BEIJING/SEOUL - North Korean leader Kim Jong Un is in firm control of his government but has hurt his leg, a source with access to the secretive North's leadership said, playing down speculation over the 31-year-old's health and grip on power.
North Korea's state media, which usually chronicles Kim's whereabouts in great detail, has not made any mention of his activities since he attended a concert with his wife on Sept. 3, and Kim was absent from early state media coverage of a major political anniversary on Friday.
In the previous two years, Kim marked the anniversary of the founding of North Korea's Workers' Party with a post-midnight visit to the Pyongyang mausoleum where the bodies of his father and grandfather are interred.
Last year, that visit was covered about four hours later by the state's KCNA news agency, and by the daily Rodong Sinmun newspaper. As of about 8 a.m. (7.00 p.m. EDT) on Friday, there was no KCNA report of an event at the mausoleum. Friday's Rodong Sinmun could not yet be seen on its website.
Kim's father, Kim Jong Il, did not always attend the Oct. 10 memorial event when he was in power.
The source, who has close ties to Pyongyang and Beijing, said on Thursday that Kim hurt his leg while inspecting military exercises.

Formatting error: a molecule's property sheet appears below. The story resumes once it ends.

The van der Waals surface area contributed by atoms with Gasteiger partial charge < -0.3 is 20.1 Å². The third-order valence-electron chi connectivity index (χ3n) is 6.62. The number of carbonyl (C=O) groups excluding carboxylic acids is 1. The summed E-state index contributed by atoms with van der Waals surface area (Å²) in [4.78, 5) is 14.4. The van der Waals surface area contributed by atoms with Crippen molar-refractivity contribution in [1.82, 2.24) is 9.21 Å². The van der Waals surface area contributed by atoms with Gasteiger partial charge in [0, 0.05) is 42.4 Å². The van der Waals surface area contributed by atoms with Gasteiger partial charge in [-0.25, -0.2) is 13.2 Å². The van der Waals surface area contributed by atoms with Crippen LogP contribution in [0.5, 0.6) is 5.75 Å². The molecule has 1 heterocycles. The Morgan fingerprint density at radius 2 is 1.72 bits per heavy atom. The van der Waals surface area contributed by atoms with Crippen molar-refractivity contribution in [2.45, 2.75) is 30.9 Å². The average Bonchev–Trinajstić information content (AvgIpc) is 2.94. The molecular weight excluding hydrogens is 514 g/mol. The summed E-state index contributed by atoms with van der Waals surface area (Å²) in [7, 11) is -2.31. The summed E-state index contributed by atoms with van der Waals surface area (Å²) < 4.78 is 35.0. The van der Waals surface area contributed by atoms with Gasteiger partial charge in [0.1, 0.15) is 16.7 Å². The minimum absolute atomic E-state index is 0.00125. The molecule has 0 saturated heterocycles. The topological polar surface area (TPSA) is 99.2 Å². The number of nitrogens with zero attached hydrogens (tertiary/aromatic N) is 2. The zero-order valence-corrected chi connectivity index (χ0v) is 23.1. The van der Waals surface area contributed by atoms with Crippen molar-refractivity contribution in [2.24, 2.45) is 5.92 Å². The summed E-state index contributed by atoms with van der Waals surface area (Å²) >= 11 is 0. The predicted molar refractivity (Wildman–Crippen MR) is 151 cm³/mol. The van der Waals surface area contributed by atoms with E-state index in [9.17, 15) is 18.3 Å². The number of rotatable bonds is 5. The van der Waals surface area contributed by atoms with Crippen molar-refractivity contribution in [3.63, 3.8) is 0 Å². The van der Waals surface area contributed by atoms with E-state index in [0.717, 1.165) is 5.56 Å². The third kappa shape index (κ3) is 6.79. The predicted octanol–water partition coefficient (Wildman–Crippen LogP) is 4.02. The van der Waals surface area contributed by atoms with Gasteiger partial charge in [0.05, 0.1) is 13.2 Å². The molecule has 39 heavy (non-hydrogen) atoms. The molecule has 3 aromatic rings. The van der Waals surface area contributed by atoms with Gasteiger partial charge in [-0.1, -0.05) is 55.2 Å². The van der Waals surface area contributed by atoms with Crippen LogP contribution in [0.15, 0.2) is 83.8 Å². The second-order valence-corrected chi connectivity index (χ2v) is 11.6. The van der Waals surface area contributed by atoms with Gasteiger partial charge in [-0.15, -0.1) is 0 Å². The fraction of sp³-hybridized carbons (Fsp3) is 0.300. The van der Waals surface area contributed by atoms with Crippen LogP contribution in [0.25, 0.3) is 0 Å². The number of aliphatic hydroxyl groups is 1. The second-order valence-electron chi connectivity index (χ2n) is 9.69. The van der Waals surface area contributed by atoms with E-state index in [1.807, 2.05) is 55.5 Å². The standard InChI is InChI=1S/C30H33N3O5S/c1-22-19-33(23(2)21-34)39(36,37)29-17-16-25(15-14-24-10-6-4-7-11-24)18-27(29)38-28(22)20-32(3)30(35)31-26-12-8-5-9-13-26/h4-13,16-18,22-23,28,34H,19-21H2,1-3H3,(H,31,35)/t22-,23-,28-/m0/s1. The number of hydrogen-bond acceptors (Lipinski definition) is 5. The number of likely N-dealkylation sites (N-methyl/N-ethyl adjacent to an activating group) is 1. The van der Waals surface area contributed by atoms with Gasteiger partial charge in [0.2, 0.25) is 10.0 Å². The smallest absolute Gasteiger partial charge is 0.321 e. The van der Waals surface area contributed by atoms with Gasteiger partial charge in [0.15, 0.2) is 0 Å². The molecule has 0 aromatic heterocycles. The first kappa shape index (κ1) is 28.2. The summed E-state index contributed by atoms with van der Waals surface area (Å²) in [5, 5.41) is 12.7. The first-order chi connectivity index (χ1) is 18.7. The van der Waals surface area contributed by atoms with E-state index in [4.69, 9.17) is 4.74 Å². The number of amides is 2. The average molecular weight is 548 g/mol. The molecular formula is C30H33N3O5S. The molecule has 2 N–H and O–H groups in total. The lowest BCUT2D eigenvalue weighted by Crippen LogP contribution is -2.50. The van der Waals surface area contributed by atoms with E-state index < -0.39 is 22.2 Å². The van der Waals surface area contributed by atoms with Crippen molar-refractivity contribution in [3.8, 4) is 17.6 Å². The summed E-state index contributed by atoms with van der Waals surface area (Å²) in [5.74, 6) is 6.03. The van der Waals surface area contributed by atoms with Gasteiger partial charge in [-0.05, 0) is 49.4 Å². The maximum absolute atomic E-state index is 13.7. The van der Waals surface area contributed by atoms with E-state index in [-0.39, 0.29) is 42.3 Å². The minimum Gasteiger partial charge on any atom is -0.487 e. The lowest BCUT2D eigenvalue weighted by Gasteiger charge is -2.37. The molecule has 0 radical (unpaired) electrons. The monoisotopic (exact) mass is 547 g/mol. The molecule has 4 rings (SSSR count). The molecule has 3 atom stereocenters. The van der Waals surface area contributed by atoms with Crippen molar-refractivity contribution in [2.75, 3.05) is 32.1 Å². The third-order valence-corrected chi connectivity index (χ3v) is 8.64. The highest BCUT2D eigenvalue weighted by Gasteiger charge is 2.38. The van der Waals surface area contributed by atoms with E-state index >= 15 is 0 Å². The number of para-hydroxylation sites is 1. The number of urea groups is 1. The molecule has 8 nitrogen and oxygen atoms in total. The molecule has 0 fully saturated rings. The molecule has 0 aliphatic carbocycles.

"He ordered all the generals to take part in drills and he took part too. They were crawling and running and rolling around, and he pulled a tendon," the source told Reuters on condition of anonymity.
"He injured his ankle and knee around late August or early September while drilling because he is overweight. He limped around in the beginning but the injury worsened," the source said.
Kim, who has rapidly gained weight since coming to power after his father died of a heart attack in 2011, had been seen walking with a limp since an event with important officials in July, which would imply he may have aggravated an earlier injury.
Kim needs about 100 days to recuperate, said the source, whose information could not be independently verified.
"Kim Jong Un is in total control," said the source.
Kim's absence from public view is fuelling speculation over the state of his health and whether he may have been sidelined in a power struggle.
"The longer he remains out of the public eye, the more uncertainty about him, and the status of his regime, will grow," said Curtis Melvin, a researcher at the US-Korea Institute at the Johns Hopkins School of Advanced International Studies in Washington.